Re: “To save the South: We are gradually erasing reminders of our past,” (March issue): You are right, the politically correct are trying to revamp and remove history. Here in Louisville, Ky., there is a move to remove a very large monument that is over 110 years old dedicated to Confederate soldiers from Kentucky who were killed in the War Between the States.
I’m 58 and spent 26 years in the military as a Coast Guard aviator, stationed mostly in the South. In fact, I only had one tour of duty north of I-10, and that was Elizabeth City, N.C. My ancestors have fought in every war since the American Revolution and when the South was invaded, they joined the 50th Virginia Infantry and served with distinction.
Because of the numerous attacks on anything Confederate in the last few years, I have become active in the Sons of Confederate Veterans, an organization made up of the descendants of Confederate soldiers dedicated to preserving the honor and the reputation of the Southern soldier and the South’s history. I’m a proud Southern man and I’m not going to stand by and let anyone tell me that my great-grandfather and his three brothers were racists, traitors or bigots. That is not true. They were hard working farmers in Lee County, Va., who never owned any slaves. They fought for their homes, their land and the protection of their families, and I’m proud of them.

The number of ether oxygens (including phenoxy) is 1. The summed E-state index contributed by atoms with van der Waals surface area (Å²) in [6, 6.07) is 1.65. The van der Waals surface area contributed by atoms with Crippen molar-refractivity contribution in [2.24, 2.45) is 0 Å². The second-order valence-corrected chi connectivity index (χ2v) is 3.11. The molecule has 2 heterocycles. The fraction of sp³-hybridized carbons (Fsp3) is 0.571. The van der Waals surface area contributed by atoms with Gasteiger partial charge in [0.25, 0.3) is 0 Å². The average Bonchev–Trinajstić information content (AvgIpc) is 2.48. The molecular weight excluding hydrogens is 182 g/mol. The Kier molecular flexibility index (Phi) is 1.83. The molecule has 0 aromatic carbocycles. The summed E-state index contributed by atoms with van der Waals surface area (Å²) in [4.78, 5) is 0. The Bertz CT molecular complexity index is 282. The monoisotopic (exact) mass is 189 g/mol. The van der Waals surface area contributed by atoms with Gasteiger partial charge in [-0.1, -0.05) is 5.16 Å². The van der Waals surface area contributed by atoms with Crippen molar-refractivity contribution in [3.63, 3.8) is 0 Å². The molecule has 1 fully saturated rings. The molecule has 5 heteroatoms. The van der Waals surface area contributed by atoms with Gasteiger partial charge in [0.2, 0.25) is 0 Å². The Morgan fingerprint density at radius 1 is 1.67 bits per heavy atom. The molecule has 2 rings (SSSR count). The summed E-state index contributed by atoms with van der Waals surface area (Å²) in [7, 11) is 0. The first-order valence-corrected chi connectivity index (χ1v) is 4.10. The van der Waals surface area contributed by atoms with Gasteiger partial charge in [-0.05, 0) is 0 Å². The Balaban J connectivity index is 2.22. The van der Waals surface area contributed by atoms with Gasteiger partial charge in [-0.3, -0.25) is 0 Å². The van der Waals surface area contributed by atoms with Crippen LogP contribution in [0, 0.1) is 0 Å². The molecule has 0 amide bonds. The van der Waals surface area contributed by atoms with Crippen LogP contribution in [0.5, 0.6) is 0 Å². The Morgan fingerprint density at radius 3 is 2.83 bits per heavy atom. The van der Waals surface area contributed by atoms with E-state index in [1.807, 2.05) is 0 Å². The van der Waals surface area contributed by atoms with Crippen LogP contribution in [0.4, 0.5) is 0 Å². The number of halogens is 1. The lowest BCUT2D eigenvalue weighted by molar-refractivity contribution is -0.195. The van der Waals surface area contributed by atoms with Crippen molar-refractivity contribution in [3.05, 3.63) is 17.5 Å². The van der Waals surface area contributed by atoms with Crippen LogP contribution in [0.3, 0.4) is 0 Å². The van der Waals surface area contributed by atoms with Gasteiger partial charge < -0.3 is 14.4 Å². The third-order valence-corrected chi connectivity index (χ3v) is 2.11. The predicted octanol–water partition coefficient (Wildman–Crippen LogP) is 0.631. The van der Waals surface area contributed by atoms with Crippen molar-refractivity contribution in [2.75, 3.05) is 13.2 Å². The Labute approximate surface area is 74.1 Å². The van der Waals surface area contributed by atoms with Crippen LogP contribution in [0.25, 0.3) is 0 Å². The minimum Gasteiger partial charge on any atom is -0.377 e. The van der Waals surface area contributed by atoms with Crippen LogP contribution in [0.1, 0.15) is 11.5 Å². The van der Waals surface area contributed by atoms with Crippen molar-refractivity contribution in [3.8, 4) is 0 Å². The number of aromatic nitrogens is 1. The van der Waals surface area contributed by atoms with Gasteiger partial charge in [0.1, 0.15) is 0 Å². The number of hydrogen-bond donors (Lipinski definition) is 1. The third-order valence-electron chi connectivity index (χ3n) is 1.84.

Now, on a lighter subject, I have a copy of a letter from Lieutenant General Simon Bolivar Buckner, Jr., to Major General William Connor, superintendent of West Point in 1937, where Gen. Buckner describes the ritual of preparing a Mint Julep. It’s classic and will almost bring tears to your eyes. Gen. Buckner was the son of Gen. Simon Bolivar Buckner, who surrendered Fort Donelson to General Grant and gave Grant the nickname of Unconditional Surrender Grant.
William M. Hayes